Pitt was extremely thin at tailback after spring drills with only one scholarship player at that position on the roster.
Yes, there were four incoming freshmen running backs, but the coaches were nervous about that because relying on true freshmen to fill a need is dicey, at best.
The solution knocked at the Panthers door when Zach Brown, who rushed for 1,152 yards and 11 touchdowns in a three-year career at Wisconsin, announced he was transferring to Pitt. Just as important, Brown had earned his bachelor's degree from Wisconsin already and is pursuing a master's in education at Pitt, making him eligible to play immediately.
Brown, who is 5-foot-10, 220 pounds and in his fourth and final year of eligibility, redshirted last year because of tendinitis in his knee. He shared time as the starter for the Badgers in parts of the 2007, '08 and '09 seasons.
He posted his best numbers his freshman season, when he rushed 84 times for 450 yards (5.4 yards per carry) and four touchdowns.
Brown said he had planned on playing his final season at Wisconsin, but the backfield was crowded. The Badgers feature perhaps the best running back corps in the country with James White and Montee Ball leading the way. Brown likely was the odd man out.
"I did some research and looked around and saw that Pitt only had one running back on scholarship and that they were going to run this high-octane offense, so it seemed like a great fit," said Brown, who said outside linebackers coach Randall McCray, who coached at Wisconsin from 2006-09, helped the process.
"Plus they had the master's program I was looking for. It has been a challenge learning a different style of offense in my last year, but I have some experience and that's made it easier to transition."
Brown came in, presumably, to be Graham's backup but he does not see it that way -- and neither does offensive coordinator Calvin Magee. Brown has shown enough at Wisconsin and the first few days of camp to merit consideration for the starting job, Magee said.
"It is interesting with Zach, because this is like starting over and he has to get his feet wet," Magee said. "He has a lot of experience, he has good ball skills, he understands how to be a strong runner so he can break some tackles and do some of the power stuff. And to be honest, I envision him being a guy who is competing with Ray for the job and I know we will use both of them."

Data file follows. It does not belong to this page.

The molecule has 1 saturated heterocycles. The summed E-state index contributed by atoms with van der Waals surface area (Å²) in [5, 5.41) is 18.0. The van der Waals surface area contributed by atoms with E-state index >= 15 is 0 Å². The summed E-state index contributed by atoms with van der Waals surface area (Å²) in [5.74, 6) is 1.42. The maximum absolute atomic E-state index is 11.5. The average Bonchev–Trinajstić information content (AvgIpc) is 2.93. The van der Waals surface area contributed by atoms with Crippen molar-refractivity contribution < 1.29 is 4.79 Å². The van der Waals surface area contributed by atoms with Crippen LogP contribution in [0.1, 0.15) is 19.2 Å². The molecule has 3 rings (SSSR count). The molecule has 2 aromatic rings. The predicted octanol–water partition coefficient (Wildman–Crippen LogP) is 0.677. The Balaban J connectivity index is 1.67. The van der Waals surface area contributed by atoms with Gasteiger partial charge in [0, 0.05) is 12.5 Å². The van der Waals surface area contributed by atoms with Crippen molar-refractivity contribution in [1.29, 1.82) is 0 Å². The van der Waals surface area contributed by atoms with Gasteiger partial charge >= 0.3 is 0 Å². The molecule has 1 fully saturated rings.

Brown said he understands Graham has been at Pitt for two years and had the benefit of the spring to learn the new system, so he is behind at this point, but he wouldn't be a competitor if he didn't want to be the starter.
"My goal is to come in and be the man," Brown said. "Ray and I will push each other, and we know the freshmen are going to push us as well, but that is what will make us better [as] a team and, in the end, it will all sort itself out."
Brown, from Royal Palm Beach, Fla., said he and Graham are roommates and good friends already. He said they likely will play together in some formations, and he is learning the other backfield position called the three-back -- known in some offenses as the H-back -- so that he can get on the field more.
The two should complement each other. Graham is more shifty and likes to make people miss; Brown is very physical and likes to finish runs by putting his head down and burying tacklers.
"Ray and I help each other out," Brown said. "He's been great for me. He really has taken the time to explain things when I have had questions, and we talk a lot about a lot of things, so this has been a great move for me. And coach Magee told me he's excited about finding ways to put us out there together, so I'm excited about it."
Brown also is a good student. He is a two-time Academic All-Big Ten selection and hopes some day to become a personal trainer who owns a gym or become a strength coach.
Although Graham and Brown have gotten the bulk of the carries, Magee said freshmen Corey Davis (Gladewater, Texas) and Malcom Crockett (Takoma Park, Md.) have impressed him and Isaac Bennett (Tulsa, Okla.) did a lot of great things in the team's first practice in pads.
NOTES -- Pitt coach Todd Graham said that Wednesday's practice was "about 80 percent, which gets you eight wins." ... Graham stopped practice and chastised the team for swearing. He told them "it doesn't help you and doesn't speak well of your character" and then threatened to have the team run the rest of the day if he heard it again. ... The defense intercepted at least five passes yesterday, after forcing few turnovers the first day. Graham said the quarterbacks were under pressure for the first time, which was a factor in the turnovers, but it is unacceptable for the offense. "We might have some games where we throw the ball 55 times and, in order to do that, you can't turn it over," he said.
Paul Zeise: firstname.lastname@example.org or 412-263-1720.